How To Direct Actors (Part 2) – Jason Satterlund

Jason Satterlund, Filmmaker: Actors are a different beast, they behave differently than everyone else on set. It’s like they’re like the popular kids in high school.

Film Courage: The first one was being able to think on your feet and then the second skill a good director should have is just being proficient with editing? 

Jason: Yes, really understanding editing. I think the third skill (this I’d say is number one) and it’s knowing how to work with actors. I am continually shocked at how that is a skill that most directors don’t seem to know. I don’t understand why that one is the one that’s shoved aside. Just today a friend of mine who’s a DP said that they’re working with an actor, the lead of this movie, and the lead is not good. I said Well, hopefully your director can direct the actor and bring up a good performance? She said No, the director’s giving no notes whatsoever. He’s working with the camera department and the actors left on their own. The amount of time is unbelievable, the amount of times I hear actors complain about this. I went out there, I’m doing my thing, I’m getting no notes. I have no idea what I’m doing. If you understand what it’s like to be an actor, it’s like painting blindfolded. You’re out there performing but you can’t see it and if your director is hiding in video village back there not telling you that it’s a very frustrating place to be as an actor and it just astounds me that more directors don’t spend more time learning the skill and it seems to be this terror when it comes this idea that working with an actor is scary. I’m not sure where that idea comes from. I worked with an actor or rather a director friend of mine a couple years ago. I was helping her out on set and I heard her say Well, this actor has worked with Martin Scorsese, what do I have to say? I’m like What do you mean? You’re the director, they want to hear what you have to say! They don’t care that you are not Martin Scorsese, they just need to know what you want. The most common excuse I hear from directors when it comes to this kind of subject is…(Watch the video interview on Youtube here).

Jason Satterlund on location for his latest film THE ABANDON (written by Dwain Worrell)

BIO:

Jason Satterlund is an award winning film director who has been working on films for over 25 years. He has extensive experience in all areas of production including directing, producing, writing, cinematography, and editing. He works all over the world directing, commercials, documentaries, music videos, and feature films.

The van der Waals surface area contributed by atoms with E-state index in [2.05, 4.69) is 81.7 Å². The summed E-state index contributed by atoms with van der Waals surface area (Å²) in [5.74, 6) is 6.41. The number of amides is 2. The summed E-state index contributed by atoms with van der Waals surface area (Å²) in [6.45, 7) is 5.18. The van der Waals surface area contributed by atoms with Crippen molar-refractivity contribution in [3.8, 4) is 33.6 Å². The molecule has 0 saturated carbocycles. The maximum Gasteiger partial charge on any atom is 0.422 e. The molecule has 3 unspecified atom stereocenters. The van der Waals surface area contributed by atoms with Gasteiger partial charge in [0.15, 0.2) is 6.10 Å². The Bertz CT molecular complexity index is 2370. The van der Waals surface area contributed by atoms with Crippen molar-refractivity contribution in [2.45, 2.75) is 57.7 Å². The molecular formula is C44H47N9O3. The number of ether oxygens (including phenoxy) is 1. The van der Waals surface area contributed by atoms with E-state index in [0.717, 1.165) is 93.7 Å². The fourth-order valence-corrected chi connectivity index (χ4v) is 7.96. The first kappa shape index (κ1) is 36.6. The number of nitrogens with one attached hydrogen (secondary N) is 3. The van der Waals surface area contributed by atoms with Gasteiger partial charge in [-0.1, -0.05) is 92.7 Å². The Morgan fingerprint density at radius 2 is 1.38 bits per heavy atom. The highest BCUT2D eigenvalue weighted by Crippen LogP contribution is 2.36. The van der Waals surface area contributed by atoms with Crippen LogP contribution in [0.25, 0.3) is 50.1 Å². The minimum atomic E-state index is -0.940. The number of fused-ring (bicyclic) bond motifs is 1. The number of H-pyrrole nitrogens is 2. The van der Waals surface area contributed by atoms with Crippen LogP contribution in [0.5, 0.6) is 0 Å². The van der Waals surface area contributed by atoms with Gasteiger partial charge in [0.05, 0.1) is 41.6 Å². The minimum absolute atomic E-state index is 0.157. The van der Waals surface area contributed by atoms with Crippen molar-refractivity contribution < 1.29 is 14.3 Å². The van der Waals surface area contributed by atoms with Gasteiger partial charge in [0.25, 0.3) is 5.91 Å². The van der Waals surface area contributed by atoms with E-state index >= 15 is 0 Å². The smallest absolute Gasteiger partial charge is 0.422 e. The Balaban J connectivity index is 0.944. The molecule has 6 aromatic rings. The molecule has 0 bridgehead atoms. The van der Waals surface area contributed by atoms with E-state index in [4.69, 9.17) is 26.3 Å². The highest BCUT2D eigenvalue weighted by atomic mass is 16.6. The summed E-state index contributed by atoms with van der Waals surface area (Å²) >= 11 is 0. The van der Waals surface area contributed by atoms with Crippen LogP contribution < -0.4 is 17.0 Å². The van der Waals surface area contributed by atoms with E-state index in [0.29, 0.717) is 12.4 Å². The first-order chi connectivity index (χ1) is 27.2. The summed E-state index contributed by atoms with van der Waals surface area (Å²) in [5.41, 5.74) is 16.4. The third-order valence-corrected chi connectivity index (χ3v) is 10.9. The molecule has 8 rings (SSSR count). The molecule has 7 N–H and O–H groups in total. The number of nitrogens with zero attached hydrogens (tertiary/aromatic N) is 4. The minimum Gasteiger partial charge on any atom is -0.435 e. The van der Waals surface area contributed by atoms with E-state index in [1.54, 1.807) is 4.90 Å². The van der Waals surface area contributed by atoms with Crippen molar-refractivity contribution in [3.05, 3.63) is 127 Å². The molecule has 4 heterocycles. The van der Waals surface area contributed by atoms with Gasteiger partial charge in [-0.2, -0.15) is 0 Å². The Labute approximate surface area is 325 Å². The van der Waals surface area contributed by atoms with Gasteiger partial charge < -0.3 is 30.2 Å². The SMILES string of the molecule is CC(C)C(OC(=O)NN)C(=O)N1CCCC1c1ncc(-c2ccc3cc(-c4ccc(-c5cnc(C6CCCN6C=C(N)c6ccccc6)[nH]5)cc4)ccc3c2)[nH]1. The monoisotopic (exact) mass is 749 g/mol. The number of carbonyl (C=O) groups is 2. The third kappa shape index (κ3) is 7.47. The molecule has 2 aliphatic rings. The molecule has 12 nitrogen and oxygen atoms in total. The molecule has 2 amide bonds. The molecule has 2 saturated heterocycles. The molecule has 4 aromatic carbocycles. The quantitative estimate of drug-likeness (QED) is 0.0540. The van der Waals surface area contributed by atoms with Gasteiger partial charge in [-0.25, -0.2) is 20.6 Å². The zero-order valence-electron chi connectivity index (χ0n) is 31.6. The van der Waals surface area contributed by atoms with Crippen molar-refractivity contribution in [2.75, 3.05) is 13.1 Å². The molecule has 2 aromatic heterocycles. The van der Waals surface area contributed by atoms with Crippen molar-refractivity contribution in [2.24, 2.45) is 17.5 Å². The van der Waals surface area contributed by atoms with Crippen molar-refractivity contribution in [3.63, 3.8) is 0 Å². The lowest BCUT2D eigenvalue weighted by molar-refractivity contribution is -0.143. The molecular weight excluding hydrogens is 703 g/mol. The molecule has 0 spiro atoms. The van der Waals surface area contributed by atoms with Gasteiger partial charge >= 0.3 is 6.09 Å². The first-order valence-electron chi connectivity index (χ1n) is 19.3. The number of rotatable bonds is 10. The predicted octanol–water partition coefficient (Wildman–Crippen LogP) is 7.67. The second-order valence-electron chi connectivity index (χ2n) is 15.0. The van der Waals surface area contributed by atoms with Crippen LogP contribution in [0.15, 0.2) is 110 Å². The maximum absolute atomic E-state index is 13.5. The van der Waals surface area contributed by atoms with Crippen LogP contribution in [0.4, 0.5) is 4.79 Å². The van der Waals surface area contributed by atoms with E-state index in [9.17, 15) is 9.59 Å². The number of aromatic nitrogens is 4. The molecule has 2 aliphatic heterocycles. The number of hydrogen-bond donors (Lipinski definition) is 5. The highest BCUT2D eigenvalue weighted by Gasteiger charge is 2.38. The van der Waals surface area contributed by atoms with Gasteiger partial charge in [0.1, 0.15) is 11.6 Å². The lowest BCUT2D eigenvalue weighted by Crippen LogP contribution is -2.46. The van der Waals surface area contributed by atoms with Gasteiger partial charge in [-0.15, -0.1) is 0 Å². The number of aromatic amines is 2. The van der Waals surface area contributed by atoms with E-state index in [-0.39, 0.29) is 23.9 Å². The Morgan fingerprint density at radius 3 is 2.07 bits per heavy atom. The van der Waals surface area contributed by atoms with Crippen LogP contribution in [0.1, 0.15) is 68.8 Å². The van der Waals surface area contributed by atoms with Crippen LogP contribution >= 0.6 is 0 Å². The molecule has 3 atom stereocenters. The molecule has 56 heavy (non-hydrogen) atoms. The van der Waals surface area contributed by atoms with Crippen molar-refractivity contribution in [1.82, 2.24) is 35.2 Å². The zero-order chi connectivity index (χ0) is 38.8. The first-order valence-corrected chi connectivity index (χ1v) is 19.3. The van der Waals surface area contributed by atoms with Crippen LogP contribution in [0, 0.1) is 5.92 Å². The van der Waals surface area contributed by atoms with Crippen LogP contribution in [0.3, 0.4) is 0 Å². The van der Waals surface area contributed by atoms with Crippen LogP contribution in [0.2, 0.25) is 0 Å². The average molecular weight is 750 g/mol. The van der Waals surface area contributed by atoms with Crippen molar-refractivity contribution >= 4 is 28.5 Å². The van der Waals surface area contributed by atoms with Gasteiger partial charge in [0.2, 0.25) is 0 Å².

Early on he developed his skills as a storyteller and uses them to this day on projects as diverse as sci-fi steampunk action films, high end commercials, underwater sea life in the tropics, television shows, top country music artists in Nashville, Tenn, and feature films. He is the only person ever to conduct a night shoot in the ancient city of Petra, and the first person in America to use film lenses on an HD camera. 

Satterlund has done extensive work for clients such as Warner Brothers, Bon Jovi, Amazon, Microsoft, Jack White, CNN, Hallmark Entertainment, ABC, and the country of Jordan. 

He is creator and director of the award winning feature film, “The Record Keeper,” which premiered at the Raindance Film Festival in London, and won the first annual Geekie Awards. 

Satterlund’s latest film THE ABANDON (written by Dwain Worrell) features a wounded soldier awakening in a strange cube that tests his physical and mental limits as he attempts to find a way to escape against a ticking clock.

Miles Willis [played by Jonathan Rosenthal] and Jason Satterlund on set for THE ABANDON
 
On set for THE ABANDON
   

ABOUT THE ABANDON MOVIE:

U.S. soldier, Miles Willis, is shot and wounded during an intense firefight in Iraq. As he tries to radio for help, a sudden blinding light surrounds him, and he awakens to find himself trapped in a strange, colorless cube with nothing inside but his own combat gear. As time passes, the cube begins to change: fluctuating extreme temperatures, random shifts of gravity, and strange writing appearing on the walls. His only communication is with one person — a mystery woman who calls him on his satellite phone, claiming to be trapped in a similar space. As the clock ticks, the two of them must figure out who has them, why they were taken, and how to escape.

 

A film by Jason Satterlund

Written by Dwain Worrell

The film stars Jonathan Rosenthal, Tamara Perry, and Regis Terencio 

Produced by Victoria Hadeler and Regis Terencio 

Executive Produced by Jonathan Rosenthal and Jordan Foley 

Edited by Jason Satterlund 

Cinematography by Ray Huang 

Music by Geoff Koch 

From Mill House Motion Pictures 

Runtime is 1 hour 36 Minutes 

This drama/thriller film is not yet rated

 


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